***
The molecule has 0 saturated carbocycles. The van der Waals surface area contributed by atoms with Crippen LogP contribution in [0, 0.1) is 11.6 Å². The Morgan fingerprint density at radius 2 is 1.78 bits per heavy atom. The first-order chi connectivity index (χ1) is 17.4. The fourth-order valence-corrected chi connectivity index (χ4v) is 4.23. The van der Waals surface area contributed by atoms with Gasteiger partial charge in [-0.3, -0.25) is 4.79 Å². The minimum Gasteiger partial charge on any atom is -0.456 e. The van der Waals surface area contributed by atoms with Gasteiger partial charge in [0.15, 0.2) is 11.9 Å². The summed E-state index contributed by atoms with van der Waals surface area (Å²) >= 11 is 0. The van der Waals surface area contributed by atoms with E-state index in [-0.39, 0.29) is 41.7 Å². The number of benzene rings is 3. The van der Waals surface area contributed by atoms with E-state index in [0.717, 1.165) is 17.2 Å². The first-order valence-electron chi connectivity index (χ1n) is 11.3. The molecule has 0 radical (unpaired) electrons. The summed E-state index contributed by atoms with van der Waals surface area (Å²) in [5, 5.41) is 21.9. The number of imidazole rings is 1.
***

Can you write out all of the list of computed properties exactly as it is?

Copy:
The molecule has 0 saturated carbocycles. The van der Waals surface area contributed by atoms with Crippen LogP contribution in [0, 0.1) is 11.6 Å². The Morgan fingerprint density at radius 2 is 1.78 bits per heavy atom. The first-order chi connectivity index (χ1) is 17.4. The fourth-order valence-corrected chi connectivity index (χ4v) is 4.23. The van der Waals surface area contributed by atoms with Gasteiger partial charge in [-0.3, -0.25) is 4.79 Å². The minimum Gasteiger partial charge on any atom is -0.456 e. The van der Waals surface area contributed by atoms with Gasteiger partial charge in [0.15, 0.2) is 11.9 Å². The summed E-state index contributed by atoms with van der Waals surface area (Å²) >= 11 is 0. The van der Waals surface area contributed by atoms with E-state index in [-0.39, 0.29) is 41.7 Å². The number of benzene rings is 3. The van der Waals surface area contributed by atoms with E-state index in [0.717, 1.165) is 17.2 Å². The first-order valence-electron chi connectivity index (χ1n) is 11.3. The molecule has 0 radical (unpaired) electrons. The summed E-state index contributed by atoms with van der Waals surface area (Å²) in [5, 5.41) is 21.9. The number of imidazole rings is 1.